Nicholas Brooke, chairman of the Harbourfront Commission, tells Time Out that they have not yet reviewed the proposal, but he seems generally positive. “From a personal viewpoint, it’s good to see schemes for the enhancement of the waterfront being put forward in this way, and for District Councils taking the initiative in their own areas,” he says. “The piers in this area are underutilised and disconnected from the community, but could provide interesting waterfront uses and experiences.” Brooke adds that, ‘it is important, in terms of the overall role of the Commission, that we ensure any enhancement proposals integrate into the overall plans for the harbourfront… I think the HKU plans form a useful basis for further discussion.’  

However, Paul Zimmerman, CEO of Designing Hong Kong, is concerned that Yeh’s team have ‘forgotten the harbour’ within their plan. “The past glamour of the Western District is all about shipping,” he says. “Despite the presence of piers and breakwaters, HKU failed to include facilities on the six hectares of waterfront for visiting yachts, water taxis, water sports, harbour tours, or any other uses of the harbour as a harbour.”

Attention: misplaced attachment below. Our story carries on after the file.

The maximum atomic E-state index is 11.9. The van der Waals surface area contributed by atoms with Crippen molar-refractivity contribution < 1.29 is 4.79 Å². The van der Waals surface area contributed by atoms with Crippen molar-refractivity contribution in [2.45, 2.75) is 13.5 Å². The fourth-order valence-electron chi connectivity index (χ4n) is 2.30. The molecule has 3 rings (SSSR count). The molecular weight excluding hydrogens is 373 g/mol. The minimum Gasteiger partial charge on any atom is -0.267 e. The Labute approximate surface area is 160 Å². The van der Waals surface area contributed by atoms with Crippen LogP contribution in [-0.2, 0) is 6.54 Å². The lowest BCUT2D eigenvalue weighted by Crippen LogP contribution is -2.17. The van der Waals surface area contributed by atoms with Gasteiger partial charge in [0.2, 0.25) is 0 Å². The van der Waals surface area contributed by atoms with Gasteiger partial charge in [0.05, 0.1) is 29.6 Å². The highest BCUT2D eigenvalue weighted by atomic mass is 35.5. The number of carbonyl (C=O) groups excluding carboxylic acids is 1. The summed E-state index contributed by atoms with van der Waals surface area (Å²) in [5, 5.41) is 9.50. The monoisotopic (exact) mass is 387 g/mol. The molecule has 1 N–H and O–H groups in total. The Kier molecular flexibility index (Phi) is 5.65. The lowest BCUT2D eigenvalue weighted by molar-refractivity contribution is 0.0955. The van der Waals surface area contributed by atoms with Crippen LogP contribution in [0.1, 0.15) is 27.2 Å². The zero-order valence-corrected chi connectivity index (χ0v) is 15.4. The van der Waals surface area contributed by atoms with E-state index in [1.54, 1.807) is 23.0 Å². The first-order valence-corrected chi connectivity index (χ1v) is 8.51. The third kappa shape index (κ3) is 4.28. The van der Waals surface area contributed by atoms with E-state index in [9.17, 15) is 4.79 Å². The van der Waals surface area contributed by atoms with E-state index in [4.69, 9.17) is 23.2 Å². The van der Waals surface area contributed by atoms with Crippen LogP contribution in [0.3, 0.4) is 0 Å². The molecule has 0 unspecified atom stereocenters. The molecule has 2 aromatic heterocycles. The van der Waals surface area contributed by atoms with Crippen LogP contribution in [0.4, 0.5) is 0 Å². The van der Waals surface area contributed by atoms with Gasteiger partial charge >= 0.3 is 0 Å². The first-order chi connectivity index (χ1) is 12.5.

Perhaps most importantly, any development to be carried out anywhere along the harbour must not contravene the Harbourfront Ordinance, a law finalised in 1999 that prevents Victoria Harbour from unnecessary development. Winston Chu, founder of the Society for Protection of the Harbour (SPH), is passionate about the issue. 

“We are now drafting a letter to the Chief Executive, and the Secretary for Development, and the Chief Secretary, and the Town Planning Board, and the Harbourfront Commission, and the Secretary for Justice. Our letter is to advise them that they need to comply with the law... I am watching the government like a hawk!”